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The literature reveals a clear debate around the use of Web 2.0 tools in information literacy (IL) instruction, with some commentators arguing that they effectively support pedagogy and others arguing that there is no sustained evidence for this. Instead, they argue that many librarians are reluctant to use the tools, hindering their overall adoption. This mixed-methods study incorporated a survey and interview to explore this debate. The aim of the study was to analyse the adoption and perception of Web 2.0 tools for IL teaching specifically within university libraries in the United Kingdom. The results revealed that there is initial evidence to suggest that a large proportion of librarians are actively using Web 2.0 tools to support IL pedagogy, but that there is also a smaller group that has a negative reaction to them and do not consider them beneficial.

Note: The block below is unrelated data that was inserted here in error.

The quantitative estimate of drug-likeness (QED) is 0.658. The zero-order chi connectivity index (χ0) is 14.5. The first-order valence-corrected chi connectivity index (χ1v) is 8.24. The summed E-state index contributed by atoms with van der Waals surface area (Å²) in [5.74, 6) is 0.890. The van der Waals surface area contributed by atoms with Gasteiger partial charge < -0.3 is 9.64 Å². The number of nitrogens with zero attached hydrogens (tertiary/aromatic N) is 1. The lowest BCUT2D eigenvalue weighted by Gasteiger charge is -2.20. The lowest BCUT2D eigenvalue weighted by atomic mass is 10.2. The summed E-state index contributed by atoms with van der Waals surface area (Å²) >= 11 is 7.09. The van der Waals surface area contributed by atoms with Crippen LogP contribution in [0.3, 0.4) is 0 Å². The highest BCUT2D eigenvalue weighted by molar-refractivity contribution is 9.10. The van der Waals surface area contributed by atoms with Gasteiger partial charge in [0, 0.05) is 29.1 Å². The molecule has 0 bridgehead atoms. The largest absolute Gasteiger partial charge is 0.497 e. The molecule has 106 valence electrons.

This study provides new knowledge for researchers around the use of technology in IL teaching and librarians’ perception of it, addressing a key gap in the literature around the UK university sector. Additionally, it is particularly useful for practitioners, as the issues it raises can improve the use of technology in IL teaching.
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